• New Credit (10%): It’s better for your credit score if you don’t have many recent accounts opened. Remember that every time you seek new credit you get an inquiry on your credit report. A hard inquiry is common when seeking new loans or lines of your credit. These can lower your score anywhere from 5-10 points, so make sure you have fewer than five inquiries in any six-month span.

How Often Does Your Credit Score Update?

Credit bureaus will update your credit report when they receive reports from your lenders. Lenders typically submit monthly reports, so you can expect your credit report to update every 30-45 days. Some lenders may report more frequently or on a different schedule than your other lenders, so you may see updates more often than once a month.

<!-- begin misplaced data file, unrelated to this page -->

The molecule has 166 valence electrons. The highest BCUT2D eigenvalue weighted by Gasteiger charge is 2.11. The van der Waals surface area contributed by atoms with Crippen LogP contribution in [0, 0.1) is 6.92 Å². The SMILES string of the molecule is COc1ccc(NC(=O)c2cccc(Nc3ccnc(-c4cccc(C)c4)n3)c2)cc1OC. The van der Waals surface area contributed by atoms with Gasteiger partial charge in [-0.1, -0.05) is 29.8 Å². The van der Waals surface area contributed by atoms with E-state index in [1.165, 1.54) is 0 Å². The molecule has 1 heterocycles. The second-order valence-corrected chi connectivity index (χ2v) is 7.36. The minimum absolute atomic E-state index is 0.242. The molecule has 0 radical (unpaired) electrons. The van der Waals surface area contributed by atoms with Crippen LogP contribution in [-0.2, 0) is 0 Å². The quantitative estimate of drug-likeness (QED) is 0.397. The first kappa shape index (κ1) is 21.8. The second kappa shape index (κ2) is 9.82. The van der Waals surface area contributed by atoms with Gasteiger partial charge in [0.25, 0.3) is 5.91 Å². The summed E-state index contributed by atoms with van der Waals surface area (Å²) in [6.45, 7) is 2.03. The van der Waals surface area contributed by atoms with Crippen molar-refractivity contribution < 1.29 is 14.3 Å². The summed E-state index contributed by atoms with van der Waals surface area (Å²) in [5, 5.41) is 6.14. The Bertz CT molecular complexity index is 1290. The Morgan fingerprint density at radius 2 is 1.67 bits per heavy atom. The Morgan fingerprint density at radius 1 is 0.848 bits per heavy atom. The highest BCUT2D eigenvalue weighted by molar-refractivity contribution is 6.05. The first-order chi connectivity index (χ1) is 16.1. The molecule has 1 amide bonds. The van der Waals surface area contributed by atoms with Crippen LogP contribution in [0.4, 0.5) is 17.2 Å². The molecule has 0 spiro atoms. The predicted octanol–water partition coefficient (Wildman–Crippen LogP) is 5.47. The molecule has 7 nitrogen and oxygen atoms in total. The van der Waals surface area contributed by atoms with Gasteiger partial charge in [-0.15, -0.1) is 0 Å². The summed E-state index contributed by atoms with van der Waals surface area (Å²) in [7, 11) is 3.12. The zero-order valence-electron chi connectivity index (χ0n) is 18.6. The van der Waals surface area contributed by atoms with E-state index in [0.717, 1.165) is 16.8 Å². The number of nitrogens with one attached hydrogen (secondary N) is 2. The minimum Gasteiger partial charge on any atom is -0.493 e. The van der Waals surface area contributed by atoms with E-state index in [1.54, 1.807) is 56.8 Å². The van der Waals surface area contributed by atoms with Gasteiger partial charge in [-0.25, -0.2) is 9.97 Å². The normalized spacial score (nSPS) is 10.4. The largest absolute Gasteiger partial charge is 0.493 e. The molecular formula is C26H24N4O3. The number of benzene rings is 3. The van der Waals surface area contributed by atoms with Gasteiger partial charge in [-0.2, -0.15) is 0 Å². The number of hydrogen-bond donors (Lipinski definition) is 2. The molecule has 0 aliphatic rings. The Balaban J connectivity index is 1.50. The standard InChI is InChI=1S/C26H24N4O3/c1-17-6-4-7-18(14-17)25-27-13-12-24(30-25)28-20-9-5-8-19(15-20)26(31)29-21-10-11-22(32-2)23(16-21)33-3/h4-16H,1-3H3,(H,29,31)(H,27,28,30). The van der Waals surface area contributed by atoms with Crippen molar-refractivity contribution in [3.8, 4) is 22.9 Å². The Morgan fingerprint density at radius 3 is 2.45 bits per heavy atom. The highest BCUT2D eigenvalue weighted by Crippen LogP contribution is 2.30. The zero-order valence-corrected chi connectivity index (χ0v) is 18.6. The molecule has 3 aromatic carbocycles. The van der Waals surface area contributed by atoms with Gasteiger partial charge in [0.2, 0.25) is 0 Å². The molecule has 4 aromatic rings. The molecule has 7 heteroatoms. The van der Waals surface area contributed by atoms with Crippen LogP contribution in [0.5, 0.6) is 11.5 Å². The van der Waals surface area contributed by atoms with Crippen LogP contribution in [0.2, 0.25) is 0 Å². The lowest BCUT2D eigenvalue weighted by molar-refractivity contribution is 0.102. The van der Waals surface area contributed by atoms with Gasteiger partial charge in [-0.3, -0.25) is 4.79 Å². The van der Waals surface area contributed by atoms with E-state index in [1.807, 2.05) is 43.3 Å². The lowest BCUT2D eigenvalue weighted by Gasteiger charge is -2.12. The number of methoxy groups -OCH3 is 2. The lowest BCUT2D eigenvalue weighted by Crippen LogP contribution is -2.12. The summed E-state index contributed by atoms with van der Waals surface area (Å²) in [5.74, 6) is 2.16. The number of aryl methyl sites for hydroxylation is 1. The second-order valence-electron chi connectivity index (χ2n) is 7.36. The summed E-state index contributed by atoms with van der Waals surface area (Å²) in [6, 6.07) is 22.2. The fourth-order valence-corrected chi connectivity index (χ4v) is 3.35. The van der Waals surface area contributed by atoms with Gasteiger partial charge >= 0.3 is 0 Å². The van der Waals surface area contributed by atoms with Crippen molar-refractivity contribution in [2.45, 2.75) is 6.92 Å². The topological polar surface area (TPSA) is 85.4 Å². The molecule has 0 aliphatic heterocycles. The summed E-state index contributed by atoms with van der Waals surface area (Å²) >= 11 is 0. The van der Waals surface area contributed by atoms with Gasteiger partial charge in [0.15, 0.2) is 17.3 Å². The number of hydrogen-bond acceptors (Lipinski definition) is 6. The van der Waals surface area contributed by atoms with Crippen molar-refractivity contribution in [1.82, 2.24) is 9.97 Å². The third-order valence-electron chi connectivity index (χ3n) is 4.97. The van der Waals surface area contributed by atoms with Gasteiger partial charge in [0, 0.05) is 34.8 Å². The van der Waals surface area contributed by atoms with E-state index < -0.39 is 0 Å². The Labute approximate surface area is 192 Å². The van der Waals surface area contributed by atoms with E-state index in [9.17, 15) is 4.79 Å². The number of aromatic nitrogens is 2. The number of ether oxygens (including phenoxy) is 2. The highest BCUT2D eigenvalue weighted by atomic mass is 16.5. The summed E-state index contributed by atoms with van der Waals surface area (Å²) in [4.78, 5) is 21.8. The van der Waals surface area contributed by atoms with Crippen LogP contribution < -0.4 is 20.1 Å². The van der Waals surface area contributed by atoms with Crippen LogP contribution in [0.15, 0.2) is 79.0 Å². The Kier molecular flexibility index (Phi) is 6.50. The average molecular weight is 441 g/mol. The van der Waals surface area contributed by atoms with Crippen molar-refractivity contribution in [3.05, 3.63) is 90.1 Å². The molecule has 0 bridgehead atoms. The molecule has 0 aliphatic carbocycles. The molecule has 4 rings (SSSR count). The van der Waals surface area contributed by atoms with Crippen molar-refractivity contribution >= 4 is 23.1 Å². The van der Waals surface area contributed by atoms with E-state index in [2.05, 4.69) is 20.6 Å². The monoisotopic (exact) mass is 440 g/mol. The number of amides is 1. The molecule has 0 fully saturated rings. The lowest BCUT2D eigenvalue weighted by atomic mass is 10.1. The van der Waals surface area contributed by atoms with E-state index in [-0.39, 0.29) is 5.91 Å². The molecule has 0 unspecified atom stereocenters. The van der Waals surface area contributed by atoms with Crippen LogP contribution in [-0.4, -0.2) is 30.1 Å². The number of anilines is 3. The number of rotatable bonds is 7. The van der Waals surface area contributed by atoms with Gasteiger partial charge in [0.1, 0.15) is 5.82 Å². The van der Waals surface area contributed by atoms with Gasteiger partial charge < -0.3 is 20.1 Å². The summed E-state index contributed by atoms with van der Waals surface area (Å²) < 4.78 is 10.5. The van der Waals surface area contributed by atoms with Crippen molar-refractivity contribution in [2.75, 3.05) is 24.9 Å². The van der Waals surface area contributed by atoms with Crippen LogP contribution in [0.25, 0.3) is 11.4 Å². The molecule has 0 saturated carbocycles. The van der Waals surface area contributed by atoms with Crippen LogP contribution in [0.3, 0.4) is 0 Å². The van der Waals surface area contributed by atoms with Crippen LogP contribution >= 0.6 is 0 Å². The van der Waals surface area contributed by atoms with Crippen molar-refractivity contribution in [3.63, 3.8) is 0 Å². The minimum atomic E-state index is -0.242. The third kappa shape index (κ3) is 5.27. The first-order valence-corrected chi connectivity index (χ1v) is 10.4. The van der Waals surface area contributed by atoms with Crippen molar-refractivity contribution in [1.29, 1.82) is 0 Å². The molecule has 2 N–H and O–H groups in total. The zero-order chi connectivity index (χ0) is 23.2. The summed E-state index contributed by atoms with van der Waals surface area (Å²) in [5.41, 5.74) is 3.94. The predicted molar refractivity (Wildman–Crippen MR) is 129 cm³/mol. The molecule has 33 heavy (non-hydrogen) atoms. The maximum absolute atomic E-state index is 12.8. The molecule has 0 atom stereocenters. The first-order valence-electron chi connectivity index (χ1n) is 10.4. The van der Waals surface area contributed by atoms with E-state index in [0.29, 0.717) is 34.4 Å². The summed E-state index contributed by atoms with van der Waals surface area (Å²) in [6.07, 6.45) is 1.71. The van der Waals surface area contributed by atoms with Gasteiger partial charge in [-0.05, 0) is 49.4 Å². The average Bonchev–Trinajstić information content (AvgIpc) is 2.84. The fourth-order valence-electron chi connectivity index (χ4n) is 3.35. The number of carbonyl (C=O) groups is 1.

Your credit report informs your credit score, so your score may change when your report updates. However, not every update will have a significant impact on your credit score.

A good credit score is essential to opening future credit opportunities and securing low interest rates. A little attention to your credit report and some healthy money habits can help you raise your credit score 100 points overnight. 

Source: Experian

Michael Collins

Michael has a passion for writing and brought that passion to Possible. He enjoys reading everything there is to know about film, sports, and finance. His studies in college have allowed him to be on the forefront of business knowledge so he can better inform his readers.